This includes: 

  • Facilitating the matching of prisoners with job opportunities 
  • Assisting individuals in organising the necessary documents required for employment in the community 
  • Supporting prisoners in preparing for Release on Temporary Licence (ROTL) work placements 

Neurodiversity support manager 

Your role will involve implementing a comprehensive approach throughout the prison to support the needs of neurodivergent prisoners. 

Specifically, you will: 

  • Introduce enhanced procedures to identify and address the needs of neurodivergent prisoners, which will include providing training to staff. 
  • Share pertinent information with colleagues to ensure reasonable adjustments are implemented, fostering a more supportive environment for neurodivergent individuals. 
  • Identify any additional requirements individuals may have as they prepare for release from prison. 

Additionally, you will assist in facilitating prisoners’ access to educational, skill development, and employment opportunities available within the prison. This includes offering specialist or targeted support where practical and appropriate. 

Prison employment lead 

In your role as the employment lead, you will identify prisoners who are adequately prepared both practically and mentally to assist them in applying for jobs. 

Your responsibilities will include: 

  • Sharing pertinent job opportunities with eligible individuals. 
  • Collaborating with individuals to ensure they obtain the necessary training or accreditations required for industry-specific roles. 

Industries manager 

As a prison industries manager, your role will involve ensuring the smooth operation of the prison workshops, overseeing all activities to ensure they offer meaningful work for prisoners. This includes monitoring performance and budgets, and ensuring production meets contractual obligations. 

Additionally, you will be responsible for managing, supervising, and motivating both staff and prisoners within the workshops. You will ensure that all work complies with health and safety legislation and maintains quality management standards. 

Skills and qualifications 

The skills and qualifications required depend on the specific type of prison education role you apply for. 

The types of roles include: 

  • Production instructors (band 3) 
  • Vocational instructional officers (band 4)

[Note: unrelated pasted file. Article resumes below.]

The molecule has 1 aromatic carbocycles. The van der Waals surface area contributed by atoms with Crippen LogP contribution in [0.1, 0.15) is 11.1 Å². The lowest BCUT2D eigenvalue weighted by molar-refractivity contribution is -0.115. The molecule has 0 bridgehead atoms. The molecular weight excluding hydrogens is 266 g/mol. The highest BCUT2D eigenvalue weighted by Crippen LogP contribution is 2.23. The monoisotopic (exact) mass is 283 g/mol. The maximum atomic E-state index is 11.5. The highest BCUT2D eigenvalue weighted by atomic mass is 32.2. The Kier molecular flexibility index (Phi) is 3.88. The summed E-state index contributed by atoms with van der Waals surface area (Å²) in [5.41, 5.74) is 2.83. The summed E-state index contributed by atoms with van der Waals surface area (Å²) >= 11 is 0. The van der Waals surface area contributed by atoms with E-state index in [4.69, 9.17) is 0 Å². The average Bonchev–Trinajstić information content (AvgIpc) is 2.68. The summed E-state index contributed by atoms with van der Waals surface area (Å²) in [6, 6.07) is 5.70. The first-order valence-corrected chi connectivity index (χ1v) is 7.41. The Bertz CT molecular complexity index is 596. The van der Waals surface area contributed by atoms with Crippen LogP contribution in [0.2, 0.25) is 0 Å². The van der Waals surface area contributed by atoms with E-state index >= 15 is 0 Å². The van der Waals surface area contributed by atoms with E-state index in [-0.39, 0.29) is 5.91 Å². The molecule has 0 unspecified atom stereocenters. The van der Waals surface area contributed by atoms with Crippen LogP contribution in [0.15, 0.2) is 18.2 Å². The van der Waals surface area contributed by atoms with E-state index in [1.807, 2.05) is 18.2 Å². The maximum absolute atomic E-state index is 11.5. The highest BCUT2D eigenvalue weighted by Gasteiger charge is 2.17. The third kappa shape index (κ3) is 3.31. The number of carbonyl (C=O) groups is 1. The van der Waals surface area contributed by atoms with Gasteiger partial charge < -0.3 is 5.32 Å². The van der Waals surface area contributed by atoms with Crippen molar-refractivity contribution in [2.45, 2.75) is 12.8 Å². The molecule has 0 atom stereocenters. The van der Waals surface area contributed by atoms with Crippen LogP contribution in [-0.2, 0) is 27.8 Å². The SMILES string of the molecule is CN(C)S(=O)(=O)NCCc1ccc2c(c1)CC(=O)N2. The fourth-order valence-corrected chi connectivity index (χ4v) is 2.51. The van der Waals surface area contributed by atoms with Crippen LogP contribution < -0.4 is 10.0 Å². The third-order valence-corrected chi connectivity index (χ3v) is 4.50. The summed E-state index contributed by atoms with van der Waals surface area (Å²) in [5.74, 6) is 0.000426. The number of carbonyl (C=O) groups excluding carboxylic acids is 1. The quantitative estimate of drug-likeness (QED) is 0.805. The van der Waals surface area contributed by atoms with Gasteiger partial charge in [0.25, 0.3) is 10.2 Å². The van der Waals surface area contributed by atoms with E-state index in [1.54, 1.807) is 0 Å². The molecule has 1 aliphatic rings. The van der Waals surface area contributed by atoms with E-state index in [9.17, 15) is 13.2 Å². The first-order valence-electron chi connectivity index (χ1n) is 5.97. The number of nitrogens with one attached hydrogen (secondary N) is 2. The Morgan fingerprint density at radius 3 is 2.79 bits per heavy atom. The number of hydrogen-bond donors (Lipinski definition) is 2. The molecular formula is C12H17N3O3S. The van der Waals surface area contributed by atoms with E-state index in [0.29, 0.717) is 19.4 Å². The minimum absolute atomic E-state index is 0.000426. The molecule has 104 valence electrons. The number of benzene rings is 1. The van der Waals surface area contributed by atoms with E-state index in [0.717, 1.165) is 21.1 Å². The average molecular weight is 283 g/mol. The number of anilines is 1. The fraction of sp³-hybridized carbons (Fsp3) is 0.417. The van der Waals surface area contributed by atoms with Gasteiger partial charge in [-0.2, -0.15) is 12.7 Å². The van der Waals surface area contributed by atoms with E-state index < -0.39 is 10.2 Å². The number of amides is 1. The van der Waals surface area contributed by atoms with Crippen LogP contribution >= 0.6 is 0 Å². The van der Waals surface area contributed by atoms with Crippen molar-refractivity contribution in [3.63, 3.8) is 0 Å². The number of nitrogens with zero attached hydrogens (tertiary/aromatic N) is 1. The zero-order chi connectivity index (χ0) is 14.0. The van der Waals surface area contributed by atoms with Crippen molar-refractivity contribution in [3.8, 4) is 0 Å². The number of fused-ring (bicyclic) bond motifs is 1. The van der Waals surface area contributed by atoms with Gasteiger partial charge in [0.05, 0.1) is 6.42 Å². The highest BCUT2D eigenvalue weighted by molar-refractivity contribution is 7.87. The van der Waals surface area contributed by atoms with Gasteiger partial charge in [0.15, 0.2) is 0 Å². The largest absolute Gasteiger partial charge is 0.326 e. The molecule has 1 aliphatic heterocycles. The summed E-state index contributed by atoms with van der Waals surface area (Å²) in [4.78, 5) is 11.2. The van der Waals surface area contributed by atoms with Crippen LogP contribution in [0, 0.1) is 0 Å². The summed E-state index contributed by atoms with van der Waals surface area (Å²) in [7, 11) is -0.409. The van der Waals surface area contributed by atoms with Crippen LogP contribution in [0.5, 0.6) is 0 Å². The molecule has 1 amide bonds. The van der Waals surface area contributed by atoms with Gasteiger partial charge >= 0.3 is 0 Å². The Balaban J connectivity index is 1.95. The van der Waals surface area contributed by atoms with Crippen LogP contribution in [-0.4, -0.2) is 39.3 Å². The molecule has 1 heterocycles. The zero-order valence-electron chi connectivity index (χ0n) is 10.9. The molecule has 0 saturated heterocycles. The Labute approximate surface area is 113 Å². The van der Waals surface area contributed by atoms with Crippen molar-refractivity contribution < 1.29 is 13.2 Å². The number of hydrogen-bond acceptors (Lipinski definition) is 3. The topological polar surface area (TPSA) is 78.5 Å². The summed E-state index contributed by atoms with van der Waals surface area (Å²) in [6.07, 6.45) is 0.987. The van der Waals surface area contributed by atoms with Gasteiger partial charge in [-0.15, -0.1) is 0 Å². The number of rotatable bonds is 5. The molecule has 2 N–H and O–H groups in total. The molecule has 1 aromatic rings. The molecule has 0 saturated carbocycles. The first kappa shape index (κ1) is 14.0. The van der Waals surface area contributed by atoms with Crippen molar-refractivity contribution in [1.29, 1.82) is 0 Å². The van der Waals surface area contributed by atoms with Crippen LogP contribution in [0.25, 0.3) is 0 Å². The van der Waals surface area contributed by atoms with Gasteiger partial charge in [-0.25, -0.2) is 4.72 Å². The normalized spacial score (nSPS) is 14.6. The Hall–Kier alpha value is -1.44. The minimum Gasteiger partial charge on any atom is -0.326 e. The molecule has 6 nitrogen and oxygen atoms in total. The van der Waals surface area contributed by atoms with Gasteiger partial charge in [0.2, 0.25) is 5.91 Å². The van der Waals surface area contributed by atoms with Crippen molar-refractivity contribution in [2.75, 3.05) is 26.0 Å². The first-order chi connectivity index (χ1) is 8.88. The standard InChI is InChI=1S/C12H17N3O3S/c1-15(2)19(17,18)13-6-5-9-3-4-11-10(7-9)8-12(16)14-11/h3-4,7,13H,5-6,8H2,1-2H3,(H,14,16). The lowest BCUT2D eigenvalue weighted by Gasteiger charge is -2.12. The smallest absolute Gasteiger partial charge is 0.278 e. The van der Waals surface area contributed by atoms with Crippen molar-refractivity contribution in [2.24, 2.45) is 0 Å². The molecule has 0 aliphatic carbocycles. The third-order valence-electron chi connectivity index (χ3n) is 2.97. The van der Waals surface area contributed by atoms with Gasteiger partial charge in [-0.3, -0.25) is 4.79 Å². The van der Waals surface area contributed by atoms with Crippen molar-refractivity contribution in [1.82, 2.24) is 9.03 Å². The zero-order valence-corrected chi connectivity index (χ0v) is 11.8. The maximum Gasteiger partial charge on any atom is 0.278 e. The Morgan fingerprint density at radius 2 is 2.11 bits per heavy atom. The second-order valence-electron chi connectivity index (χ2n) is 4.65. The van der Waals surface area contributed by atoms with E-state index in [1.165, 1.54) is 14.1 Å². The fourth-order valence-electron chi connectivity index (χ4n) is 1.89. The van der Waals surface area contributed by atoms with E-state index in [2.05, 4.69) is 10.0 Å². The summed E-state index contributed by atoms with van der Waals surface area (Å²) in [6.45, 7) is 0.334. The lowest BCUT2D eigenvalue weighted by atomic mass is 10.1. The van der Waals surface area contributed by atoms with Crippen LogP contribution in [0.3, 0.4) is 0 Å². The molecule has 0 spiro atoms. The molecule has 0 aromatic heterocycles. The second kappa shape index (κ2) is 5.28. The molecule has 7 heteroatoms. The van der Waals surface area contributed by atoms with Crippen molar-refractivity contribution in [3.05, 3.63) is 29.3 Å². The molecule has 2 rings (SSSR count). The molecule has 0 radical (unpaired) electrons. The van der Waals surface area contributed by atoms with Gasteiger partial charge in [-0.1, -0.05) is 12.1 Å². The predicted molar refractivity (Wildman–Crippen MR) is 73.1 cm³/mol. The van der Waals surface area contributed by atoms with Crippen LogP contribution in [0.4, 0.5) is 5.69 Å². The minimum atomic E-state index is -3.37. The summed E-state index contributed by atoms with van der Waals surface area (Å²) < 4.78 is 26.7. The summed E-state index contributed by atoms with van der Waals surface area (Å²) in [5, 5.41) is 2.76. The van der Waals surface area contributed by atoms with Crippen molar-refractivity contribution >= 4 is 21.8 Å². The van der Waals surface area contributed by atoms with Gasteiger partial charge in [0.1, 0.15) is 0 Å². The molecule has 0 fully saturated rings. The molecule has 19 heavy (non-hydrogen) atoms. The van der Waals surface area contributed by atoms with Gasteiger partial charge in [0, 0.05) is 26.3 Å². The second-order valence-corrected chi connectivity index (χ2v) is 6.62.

• Specialist production instructors (band 4) 
  • Learning and skills managers (band 6) 
  • Heads of education, skills, and work (band 7 or 8) 
  • ID and banking administrators (band 3) 
  • Neurodiversity support managers (band 6) 

As a minimum, all teachers within offender learning must hold a Level 3 teaching qualification alongside Level 2 Maths and English qualifications, but ideally must hold a level 5 Certificate of Education or PGCE. 

More information can be found on the HM Prison and Probate Service website

DBS checks 

To work in a prison education role in the UK, you would typically need to undergo a DBS check. This check is essential for positions that involve working with vulnerable adults or children, as it helps employers make safer recruitment decisions by identifying individuals who may be unsuitable for such roles due to prior criminal convictions or other relevant information. 

For roles within prison education, which often involve direct contact with individuals in custody, an Enhanced DBS Check with a check against the barred list for working with adults would likely be required. This level of check provides a detailed background check, including any spent or unspent convictions, cautions, reprimands, or warnings held on the police database. 

Additionally, specific roles within prison education may have additional requirements or checks based on the nature of the work and the population being served. It’s best to check with the employer or relevant authorities for precise details regarding DBS requirements for a particular role. 

Are you ready to pursue a career in prison education? 

A career in this field can be a really rewarding experience! If you’re interested in this line of work and would like to browse some available roles, or receive further guidance on the application process, please get in touch with the Bookmark team and we’ll be sure to help you out.